The latest Report on Jobs from KPMG and the Recruitment and Employment Confederation (REC) has found candidate availability, for both permanent and temporary roles, has risen for the first time since February 2021.
The report found the increase was due to relative improvement in confidence among job seekers as well as redundancies.
Starting pay increased for both permanent and temporary workers, which was frequently linked to skill shortages and cost of living pressures.
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While temporary roles grew, permanent placements continued to decrease. However, the rate of this decline has slowed slightly.
Total vacancies increased in March, although the rate of growth was lower than in February.
Martin Tiplady, managing director of HR consultancy Chameleon People Solutions, said he is surprised by the buoyancy of the job market in the current economic environment.
Speaking to HR magazine, he said: “It is quite surprising to see a jobs market, and vacancies in particular, even as buoyant as described when cost of living, post pandemic, nervousness about futures and pay issues combine to suggest it should be anything but.”
However, Tiplady warned that the growth of candidate availability is impeded by the number of candidates dropping out of recruitment processes.
He said: “I am aware of a recent long list in which six of nine invited candidates failed to show, some without so much as a word, and the subsequent shortlist of three reduced to one as two pulled out, without apology or explanation.
“This is not an isolated incident and is becoming an issue. So, whilst there may be more candidates, the amount of speculative application has become a significant distraction.”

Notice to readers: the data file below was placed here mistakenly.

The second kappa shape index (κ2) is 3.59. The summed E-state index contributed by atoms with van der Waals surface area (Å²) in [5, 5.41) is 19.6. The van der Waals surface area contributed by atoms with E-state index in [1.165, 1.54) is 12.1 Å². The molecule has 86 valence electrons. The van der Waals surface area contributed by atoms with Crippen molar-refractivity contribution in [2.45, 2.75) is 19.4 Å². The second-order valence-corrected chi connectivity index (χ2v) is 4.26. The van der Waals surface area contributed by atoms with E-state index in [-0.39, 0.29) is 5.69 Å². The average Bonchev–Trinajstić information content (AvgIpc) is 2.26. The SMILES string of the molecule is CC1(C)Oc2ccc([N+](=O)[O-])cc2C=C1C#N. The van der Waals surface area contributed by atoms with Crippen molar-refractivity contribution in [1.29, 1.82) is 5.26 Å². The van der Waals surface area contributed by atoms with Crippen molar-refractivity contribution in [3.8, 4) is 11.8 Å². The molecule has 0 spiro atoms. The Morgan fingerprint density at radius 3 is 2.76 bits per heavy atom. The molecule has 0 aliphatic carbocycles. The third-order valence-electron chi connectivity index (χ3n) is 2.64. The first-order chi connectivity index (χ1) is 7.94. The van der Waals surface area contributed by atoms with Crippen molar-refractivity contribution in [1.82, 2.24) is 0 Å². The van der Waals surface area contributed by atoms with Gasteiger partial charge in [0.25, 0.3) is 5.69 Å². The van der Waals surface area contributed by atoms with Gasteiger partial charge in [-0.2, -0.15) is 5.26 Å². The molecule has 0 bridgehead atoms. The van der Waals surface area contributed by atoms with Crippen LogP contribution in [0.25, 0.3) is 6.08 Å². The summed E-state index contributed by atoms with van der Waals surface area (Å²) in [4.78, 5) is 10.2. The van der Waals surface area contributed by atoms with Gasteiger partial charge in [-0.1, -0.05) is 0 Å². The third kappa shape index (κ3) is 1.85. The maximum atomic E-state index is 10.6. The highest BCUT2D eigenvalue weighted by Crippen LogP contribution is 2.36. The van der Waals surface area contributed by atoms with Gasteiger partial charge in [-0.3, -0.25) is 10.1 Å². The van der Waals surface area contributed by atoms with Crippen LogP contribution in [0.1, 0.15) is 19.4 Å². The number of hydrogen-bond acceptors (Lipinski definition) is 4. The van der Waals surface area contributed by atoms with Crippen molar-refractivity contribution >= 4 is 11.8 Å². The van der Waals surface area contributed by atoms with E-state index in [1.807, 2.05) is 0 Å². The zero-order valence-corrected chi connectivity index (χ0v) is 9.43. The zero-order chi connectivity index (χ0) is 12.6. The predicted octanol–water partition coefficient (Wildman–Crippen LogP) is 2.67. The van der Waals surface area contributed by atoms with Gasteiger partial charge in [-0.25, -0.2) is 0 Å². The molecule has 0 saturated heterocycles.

Neil Carberry, chief executive of the REC said labour shortages may have plateaued, but it will still be a problem for the foreseeable future.
Speaking to HR magazine, he said: “One of our big messages to firms is that the tightened labour market will be a feature of the British labour market in this decade. It is not a post-pandemic, post-Brexit phenomenon.”
He said if employers want to improve the situation they need to address candidates’ needs, such as training, childcare and transport.
He added: “The experience of recruiters over the last 10 years has been that recruitment is treated like any other procurement process, but the reality is that you’re communicating with people, not buying paperclips.
“The recruiters that are making a difference are hiring for potential. We need to step up and think deeper about how candidates interact with the recruiting process.”
The KPMG and REC UK Report on Jobs is compiled from responses to questionnaires sent to around 400 UK recruitment and employment consultancies. LINK